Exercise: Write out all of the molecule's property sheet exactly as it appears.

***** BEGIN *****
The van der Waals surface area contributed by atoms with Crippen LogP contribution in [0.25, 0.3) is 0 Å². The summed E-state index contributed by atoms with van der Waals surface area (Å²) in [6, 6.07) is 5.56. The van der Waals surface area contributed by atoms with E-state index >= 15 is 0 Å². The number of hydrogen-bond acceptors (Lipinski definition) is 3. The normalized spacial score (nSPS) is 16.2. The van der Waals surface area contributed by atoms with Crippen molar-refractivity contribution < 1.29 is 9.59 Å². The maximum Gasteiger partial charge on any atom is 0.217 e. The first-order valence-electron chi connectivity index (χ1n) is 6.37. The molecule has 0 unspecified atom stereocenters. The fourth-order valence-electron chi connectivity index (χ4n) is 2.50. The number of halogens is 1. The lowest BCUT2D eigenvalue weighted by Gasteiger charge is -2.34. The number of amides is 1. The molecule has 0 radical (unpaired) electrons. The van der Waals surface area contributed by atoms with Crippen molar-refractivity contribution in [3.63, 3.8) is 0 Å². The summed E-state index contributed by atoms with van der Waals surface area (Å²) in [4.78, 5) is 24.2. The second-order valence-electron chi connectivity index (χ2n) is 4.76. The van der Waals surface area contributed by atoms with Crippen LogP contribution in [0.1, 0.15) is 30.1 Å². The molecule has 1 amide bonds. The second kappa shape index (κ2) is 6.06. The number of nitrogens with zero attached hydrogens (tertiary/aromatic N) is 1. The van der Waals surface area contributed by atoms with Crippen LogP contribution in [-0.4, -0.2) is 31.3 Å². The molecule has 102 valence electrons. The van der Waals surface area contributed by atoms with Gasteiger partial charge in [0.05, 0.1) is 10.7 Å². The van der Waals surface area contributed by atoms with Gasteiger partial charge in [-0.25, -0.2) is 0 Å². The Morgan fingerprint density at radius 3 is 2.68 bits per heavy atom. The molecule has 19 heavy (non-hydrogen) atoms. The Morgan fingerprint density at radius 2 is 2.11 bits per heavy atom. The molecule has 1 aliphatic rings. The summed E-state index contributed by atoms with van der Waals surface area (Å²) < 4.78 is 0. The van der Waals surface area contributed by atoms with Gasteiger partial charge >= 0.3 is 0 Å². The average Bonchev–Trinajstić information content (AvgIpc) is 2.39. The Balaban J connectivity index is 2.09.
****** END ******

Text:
The van der Waals surface area contributed by atoms with Crippen LogP contribution in [0.25, 0.3) is 0 Å². The summed E-state index contributed by atoms with van der Waals surface area (Å²) in [6, 6.07) is 5.56. The van der Waals surface area contributed by atoms with E-state index >= 15 is 0 Å². The number of hydrogen-bond acceptors (Lipinski definition) is 3. The normalized spacial score (nSPS) is 16.2. The van der Waals surface area contributed by atoms with Crippen molar-refractivity contribution < 1.29 is 9.59 Å². The maximum Gasteiger partial charge on any atom is 0.217 e. The first-order valence-electron chi connectivity index (χ1n) is 6.37. The molecule has 0 unspecified atom stereocenters. The fourth-order valence-electron chi connectivity index (χ4n) is 2.50. The number of halogens is 1. The lowest BCUT2D eigenvalue weighted by Gasteiger charge is -2.34. The number of amides is 1. The molecule has 0 radical (unpaired) electrons. The van der Waals surface area contributed by atoms with Crippen molar-refractivity contribution in [3.63, 3.8) is 0 Å². The summed E-state index contributed by atoms with van der Waals surface area (Å²) in [4.78, 5) is 24.2. The second-order valence-electron chi connectivity index (χ2n) is 4.76. The van der Waals surface area contributed by atoms with Crippen LogP contribution in [0.1, 0.15) is 30.1 Å². The molecule has 1 amide bonds. The second kappa shape index (κ2) is 6.06. The number of nitrogens with zero attached hydrogens (tertiary/aromatic N) is 1. The van der Waals surface area contributed by atoms with Crippen LogP contribution in [-0.4, -0.2) is 31.3 Å². The molecule has 102 valence electrons. The van der Waals surface area contributed by atoms with Gasteiger partial charge in [0.05, 0.1) is 10.7 Å². The van der Waals surface area contributed by atoms with Gasteiger partial charge in [-0.25, -0.2) is 0 Å². The Morgan fingerprint density at radius 3 is 2.68 bits per heavy atom. The molecule has 19 heavy (non-hydrogen) atoms. The Morgan fingerprint density at radius 2 is 2.11 bits per heavy atom. The molecule has 1 aliphatic rings. The summed E-state index contributed by atoms with van der Waals surface area (Å²) < 4.78 is 0. The van der Waals surface area contributed by atoms with Gasteiger partial charge >= 0.3 is 0 Å². The average Bonchev–Trinajstić information content (AvgIpc) is 2.39. The Balaban J connectivity index is 2.09.